mardi 8 mars 2011

William Charvat, THE PROFESSION OF AUTHORSHIP IN AMERICA, 1800-1870, Columbus, Ohio State University Press, 1968, 327 pages.

From Irving and Longfellow to James and beyond, one of the symptoms of friction between the American writer and his public has been his tendency to write about writing - to write poems about poems and fiction about novelists. Though such works vary widely in tone from defensiveness to a guilty deprecation of art itself, they all derive from the sense that the writer is different from people and that people resent him for it. He has often attempted to minimize that difference, as Poe did when he described the writing of "The Raven" as a purely rational process. Just as often he has allied himself with people against writers. It is a sure sense that impels a James Whitcomb Riley to attack poets and a Herman Wouk to make villains of artist and intellectuals.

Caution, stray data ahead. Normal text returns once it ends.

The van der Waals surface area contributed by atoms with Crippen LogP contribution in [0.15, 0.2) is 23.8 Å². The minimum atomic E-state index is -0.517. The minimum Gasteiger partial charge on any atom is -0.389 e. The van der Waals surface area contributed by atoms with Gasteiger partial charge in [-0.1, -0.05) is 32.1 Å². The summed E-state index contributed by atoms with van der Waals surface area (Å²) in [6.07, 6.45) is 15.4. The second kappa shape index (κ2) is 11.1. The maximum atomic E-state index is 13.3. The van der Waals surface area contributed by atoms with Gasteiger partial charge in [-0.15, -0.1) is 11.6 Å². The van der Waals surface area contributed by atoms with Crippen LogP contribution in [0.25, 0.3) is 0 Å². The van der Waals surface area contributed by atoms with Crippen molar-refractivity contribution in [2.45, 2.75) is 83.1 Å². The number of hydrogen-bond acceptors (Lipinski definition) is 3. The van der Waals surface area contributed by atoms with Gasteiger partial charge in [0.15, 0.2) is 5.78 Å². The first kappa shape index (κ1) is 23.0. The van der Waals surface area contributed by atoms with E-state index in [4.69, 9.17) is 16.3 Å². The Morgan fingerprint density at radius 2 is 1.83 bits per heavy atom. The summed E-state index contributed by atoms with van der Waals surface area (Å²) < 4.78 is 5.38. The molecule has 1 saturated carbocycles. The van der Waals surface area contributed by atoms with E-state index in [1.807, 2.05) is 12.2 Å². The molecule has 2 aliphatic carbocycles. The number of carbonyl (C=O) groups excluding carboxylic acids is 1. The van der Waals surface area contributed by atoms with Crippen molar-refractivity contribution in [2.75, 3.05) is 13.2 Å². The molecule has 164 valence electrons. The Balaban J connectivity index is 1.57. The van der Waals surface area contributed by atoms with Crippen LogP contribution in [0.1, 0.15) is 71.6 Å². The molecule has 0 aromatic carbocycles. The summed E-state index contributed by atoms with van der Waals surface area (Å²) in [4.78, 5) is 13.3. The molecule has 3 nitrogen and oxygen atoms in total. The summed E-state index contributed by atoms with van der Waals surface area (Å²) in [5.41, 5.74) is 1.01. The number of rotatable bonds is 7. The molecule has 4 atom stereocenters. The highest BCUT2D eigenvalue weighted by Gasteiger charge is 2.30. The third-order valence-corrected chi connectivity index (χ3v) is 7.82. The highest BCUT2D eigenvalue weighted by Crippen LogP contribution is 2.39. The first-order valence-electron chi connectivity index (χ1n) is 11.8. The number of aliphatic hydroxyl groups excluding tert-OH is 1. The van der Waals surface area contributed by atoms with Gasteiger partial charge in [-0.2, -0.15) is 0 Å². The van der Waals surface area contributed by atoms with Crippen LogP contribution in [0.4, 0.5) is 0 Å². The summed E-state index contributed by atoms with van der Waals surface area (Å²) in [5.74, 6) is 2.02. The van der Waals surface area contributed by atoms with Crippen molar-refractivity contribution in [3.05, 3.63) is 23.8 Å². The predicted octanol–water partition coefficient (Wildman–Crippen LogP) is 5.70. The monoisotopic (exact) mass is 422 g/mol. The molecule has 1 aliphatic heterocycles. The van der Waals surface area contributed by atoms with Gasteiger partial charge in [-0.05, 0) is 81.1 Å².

Melville, like Henry James in his short stories of the nineties, took the offensive, and, particularly in Pierre, made the embattled genius a hero and a martyr. This is the book which shut him off from any further serious consideration by contemporary critics, and the public's rejection of it was conclusive: it took Harpers 35 years to sell 1,800 copies. Considering Melville's original intention in writing it, it was an incredibly blundering and perverse performance for a professional writer.
(p. 273)

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